a’s growth ebbed in the third quarter while inflation edged higher, suggesting that the world’s second-largest economy was far from overheating and that an interest rate rise this week may be enough for now.
Economic growth dipped to 9.6 per cent in the third quarter from a year earlier, down from 10.3 per cent in the second quarter, data from the National Bureau of Statistics showed. The consensus expectation was a 9.5 per cent pace.
The data published yesterday was broadly in line with forecasts, but was still something of a surprise after China’s unexpected rate rise on Tuesday prompted speculation growth and inflation would be much stronger than expected.
Annual inflation rose in September to 3.6 per cent, reaching a 23-month high and smack in line with forecasts. Excluding food prices, inflation slowed.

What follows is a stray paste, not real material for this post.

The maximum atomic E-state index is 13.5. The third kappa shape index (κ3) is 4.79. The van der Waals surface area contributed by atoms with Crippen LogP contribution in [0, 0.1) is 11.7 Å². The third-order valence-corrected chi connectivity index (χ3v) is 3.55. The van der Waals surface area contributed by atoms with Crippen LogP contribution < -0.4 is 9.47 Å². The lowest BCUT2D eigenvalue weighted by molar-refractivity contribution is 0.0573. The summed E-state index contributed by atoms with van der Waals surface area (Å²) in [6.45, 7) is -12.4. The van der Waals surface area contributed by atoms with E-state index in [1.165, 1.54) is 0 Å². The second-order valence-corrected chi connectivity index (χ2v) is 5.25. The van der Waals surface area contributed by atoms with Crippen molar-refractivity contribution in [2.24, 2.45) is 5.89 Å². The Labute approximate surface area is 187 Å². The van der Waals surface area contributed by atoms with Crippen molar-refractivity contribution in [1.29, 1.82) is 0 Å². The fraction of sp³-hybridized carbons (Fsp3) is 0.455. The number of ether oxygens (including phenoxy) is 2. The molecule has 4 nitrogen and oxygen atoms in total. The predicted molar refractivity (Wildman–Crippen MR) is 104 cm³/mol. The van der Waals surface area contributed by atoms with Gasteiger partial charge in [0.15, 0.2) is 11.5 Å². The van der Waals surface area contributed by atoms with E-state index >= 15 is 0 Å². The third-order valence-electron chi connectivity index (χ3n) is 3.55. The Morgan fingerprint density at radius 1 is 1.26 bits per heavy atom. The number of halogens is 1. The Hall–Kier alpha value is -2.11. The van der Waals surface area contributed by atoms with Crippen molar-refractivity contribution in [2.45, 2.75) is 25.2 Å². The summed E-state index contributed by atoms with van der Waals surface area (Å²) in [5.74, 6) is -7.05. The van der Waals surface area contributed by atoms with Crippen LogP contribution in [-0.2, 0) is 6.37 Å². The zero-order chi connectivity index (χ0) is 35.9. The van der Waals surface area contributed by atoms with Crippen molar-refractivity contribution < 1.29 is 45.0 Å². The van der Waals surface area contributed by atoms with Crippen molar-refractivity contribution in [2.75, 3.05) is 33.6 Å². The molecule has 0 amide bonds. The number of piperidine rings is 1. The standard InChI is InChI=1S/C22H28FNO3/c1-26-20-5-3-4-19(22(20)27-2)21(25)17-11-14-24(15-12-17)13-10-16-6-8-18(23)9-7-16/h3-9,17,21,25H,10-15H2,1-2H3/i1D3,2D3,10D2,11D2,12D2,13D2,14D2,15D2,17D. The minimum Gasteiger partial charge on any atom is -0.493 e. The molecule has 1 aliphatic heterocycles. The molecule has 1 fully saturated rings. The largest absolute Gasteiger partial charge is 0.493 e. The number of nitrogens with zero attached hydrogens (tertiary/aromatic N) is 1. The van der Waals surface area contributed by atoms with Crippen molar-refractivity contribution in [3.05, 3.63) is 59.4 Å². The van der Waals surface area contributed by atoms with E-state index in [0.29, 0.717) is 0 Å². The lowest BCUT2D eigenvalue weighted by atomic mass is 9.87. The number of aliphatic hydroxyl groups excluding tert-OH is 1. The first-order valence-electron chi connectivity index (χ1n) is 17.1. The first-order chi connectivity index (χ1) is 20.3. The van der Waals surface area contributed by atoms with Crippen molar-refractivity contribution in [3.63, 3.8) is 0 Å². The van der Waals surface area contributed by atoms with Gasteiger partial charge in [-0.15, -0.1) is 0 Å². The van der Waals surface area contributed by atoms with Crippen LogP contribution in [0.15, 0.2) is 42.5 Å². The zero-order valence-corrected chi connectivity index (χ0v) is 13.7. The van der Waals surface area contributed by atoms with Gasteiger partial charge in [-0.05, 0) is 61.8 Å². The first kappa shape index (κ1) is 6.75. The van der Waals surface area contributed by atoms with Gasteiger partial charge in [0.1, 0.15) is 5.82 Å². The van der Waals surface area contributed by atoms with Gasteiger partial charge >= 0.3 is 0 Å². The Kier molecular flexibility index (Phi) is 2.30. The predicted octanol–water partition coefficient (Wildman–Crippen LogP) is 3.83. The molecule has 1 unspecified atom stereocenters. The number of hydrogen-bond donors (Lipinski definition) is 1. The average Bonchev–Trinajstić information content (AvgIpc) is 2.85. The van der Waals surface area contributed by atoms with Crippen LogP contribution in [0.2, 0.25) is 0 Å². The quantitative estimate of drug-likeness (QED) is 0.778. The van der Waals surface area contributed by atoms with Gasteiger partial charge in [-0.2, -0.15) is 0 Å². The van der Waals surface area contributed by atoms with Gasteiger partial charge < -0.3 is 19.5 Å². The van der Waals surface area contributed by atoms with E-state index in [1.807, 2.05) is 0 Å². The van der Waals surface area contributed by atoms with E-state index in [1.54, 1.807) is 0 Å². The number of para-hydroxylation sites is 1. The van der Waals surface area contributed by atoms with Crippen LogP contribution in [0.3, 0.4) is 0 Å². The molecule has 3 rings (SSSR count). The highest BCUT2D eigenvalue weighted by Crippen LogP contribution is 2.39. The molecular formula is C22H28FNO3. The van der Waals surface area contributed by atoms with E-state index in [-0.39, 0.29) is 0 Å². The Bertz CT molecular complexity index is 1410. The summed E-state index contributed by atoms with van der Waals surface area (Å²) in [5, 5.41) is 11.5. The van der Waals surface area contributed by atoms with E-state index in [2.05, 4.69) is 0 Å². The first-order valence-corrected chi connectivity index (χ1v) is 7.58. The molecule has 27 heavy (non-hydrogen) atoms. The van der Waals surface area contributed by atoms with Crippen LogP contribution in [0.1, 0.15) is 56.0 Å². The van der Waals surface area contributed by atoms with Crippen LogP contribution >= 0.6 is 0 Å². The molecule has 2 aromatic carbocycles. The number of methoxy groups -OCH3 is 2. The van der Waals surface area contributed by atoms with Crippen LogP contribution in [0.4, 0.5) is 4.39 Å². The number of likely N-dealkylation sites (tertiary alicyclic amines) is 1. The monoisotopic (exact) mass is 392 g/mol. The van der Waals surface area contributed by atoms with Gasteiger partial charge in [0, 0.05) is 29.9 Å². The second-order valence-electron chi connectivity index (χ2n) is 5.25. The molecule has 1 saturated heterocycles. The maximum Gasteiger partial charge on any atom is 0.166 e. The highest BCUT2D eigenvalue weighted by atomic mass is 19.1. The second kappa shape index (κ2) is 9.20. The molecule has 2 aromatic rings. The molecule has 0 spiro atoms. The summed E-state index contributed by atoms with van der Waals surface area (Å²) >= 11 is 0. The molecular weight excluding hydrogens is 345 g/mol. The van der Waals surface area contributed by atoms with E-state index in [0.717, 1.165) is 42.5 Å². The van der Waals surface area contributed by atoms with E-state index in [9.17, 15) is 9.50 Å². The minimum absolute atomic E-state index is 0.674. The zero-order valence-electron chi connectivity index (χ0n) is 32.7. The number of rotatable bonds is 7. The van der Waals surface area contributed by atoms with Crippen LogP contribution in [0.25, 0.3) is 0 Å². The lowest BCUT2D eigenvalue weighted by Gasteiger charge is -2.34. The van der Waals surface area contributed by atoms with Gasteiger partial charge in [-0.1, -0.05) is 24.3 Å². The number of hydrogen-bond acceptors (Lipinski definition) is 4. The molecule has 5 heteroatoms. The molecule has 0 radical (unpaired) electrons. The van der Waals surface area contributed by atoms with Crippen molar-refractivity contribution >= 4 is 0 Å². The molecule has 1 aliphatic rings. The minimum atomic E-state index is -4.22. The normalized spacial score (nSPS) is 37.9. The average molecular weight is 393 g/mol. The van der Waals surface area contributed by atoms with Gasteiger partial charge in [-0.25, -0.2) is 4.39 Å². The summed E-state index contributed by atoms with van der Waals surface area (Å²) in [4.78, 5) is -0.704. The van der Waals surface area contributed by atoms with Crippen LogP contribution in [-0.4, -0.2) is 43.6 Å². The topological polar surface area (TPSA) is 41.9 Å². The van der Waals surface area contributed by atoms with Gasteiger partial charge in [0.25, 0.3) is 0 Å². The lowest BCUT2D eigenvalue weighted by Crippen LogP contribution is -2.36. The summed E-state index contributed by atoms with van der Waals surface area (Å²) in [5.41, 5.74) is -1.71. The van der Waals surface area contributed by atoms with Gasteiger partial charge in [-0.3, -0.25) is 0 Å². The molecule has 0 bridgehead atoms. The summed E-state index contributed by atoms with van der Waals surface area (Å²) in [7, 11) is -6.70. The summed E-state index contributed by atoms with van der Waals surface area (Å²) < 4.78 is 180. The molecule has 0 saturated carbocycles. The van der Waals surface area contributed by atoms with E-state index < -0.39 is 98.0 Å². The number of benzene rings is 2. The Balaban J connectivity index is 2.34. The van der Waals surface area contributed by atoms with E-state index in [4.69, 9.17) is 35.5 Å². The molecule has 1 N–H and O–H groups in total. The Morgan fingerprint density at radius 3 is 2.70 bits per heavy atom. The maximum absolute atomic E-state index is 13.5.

But industrial output -- a key indicator of growth momentum -- eased to a 13.3 per cent year-on-year increase, its lowest pace in 13 months.
“Chinese officials are likely feeling quite pleased with the way the data are playing out,” said Brian Jackson, a HongKong-based economist with Royal Bank of Canada.
“Policy measures put in place earlier this year appear to have helped steer the Chinese economy through a middle course between overheating and a serious downturn,” he added.
Much of the slowdown can be explained by a higher base of comparison after China’s rebound last year from the global financial crisis. It also is a desired outcome for the government, which has gradually withdrawn the monetary and fiscal stimulus that powered the recovery.